Hoffer L.J.,Lady Davis Institute for Medical Research |
Bistrian B.R.,Beth Israel Deaconess Medical Center
American Journal of Clinical Nutrition | Year: 2012
Background: Widely varying recommendations have been published with regard to the appropriate amount of protein or amino acids to provide in critical illness. Objective: We carried out a systematic review of clinical trials that compared the metabolic or clinical effects of different protein intakes in adult critical illness and comprehensively reviewed all of the available evidence pertinent to the safe upper limit of protein provision in this setting. Design: MEDLINE was searched for clinical trials published in English between 1948 and 2012 that provided original data comparing the effects of different levels of protein intake on clinically relevant outcomes and evidence pertinent to the safe upper limit of protein provision to critically ill adults. Results: The limited amount and poor quality of the evidence preclude conclusions or clinical recommendations but strongly suggest that 2.0-2.5 g protein substrate · kg normal body weight -1 · d -1 is safe and could be optimum for most critically ill patients. At the present time, most critically ill adults receive less than half of the most common current recommendation, 1.5 g protein · kg -1 · d -1, for the first week or longer of their stay in an intensive care unit. Conclusion: There is an urgent need for well-designed clinical trials to identify the appropriate level of protein provision in critical illness. © 2012 American Society for Nutrition.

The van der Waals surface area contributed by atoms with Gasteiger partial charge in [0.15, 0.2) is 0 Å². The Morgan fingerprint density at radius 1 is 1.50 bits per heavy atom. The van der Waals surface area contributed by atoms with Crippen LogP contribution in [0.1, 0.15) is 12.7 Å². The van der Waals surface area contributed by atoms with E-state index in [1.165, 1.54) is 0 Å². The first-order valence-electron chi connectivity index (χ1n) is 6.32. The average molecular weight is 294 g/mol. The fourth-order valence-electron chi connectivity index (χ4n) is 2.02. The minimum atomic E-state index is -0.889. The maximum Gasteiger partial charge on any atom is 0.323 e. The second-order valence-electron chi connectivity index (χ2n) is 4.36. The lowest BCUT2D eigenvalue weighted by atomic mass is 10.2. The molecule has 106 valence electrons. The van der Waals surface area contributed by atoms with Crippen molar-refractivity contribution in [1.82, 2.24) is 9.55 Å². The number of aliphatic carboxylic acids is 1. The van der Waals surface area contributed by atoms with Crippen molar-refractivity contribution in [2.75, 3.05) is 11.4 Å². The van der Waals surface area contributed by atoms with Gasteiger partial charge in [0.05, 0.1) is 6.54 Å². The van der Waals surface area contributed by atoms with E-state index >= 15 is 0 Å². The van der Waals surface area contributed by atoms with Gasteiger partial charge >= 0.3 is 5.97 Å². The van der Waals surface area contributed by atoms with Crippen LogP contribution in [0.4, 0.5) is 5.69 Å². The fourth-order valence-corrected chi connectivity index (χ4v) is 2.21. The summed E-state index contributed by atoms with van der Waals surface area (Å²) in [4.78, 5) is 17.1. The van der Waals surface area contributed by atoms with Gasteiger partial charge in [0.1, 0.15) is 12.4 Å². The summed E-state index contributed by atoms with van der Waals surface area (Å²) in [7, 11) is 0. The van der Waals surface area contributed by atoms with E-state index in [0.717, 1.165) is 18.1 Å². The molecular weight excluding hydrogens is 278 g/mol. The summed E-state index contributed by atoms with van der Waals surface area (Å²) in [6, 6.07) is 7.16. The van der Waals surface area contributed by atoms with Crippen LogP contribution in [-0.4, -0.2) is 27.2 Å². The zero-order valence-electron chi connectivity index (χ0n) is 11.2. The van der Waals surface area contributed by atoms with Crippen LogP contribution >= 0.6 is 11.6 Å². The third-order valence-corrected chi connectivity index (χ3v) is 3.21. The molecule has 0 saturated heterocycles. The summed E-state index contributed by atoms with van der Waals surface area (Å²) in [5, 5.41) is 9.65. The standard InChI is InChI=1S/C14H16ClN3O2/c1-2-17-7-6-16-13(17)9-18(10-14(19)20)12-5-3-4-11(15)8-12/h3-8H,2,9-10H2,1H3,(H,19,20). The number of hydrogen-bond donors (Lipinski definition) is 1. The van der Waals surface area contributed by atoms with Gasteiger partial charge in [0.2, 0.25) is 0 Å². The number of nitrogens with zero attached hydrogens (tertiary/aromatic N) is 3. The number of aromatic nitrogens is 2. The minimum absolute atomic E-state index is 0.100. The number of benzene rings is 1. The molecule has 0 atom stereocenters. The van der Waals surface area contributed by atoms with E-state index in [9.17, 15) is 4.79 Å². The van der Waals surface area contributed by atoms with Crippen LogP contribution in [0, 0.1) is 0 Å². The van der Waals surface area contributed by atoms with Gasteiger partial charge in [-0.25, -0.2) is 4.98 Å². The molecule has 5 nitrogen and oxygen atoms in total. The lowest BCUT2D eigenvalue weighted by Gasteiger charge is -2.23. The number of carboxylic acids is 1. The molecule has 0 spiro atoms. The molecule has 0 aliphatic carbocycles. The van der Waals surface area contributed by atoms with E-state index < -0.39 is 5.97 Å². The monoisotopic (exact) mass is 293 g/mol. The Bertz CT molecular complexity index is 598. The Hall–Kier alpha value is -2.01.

Fleming R.E.,Saint Louis University |
Ponka P.,Lady Davis Institute for Medical Research |
Ponka P.,McGill University
New England Journal of Medicine | Year: 2012
IRON-OVERLOAD DISORDERS ARE TYPICALLY INSIDIOUS, CAUSING PROGRESsive and sometimes irreversible end-organ injury before clinical symptoms develop. With a high index of suspicion, however, the consequences of iron toxicity can be attenuated or prevented. Some iron-overload disorders are quite common (e.g., HFE-associated hereditary hemochromatosis and β-thalassemia), whereas others are exceedingly rare. An understanding of the pathophysiology of these disorders is helpful in directing the workup and in identifying scenarios that merit consideration of the less common diagnoses. Since many of the molecular participants in iron metabolism have been characterized only in the past several years, we first review the current understanding of iron metabolism1 and then discuss specific iron-overload diseases. Copyright © 2012 Massachusetts Medical Society.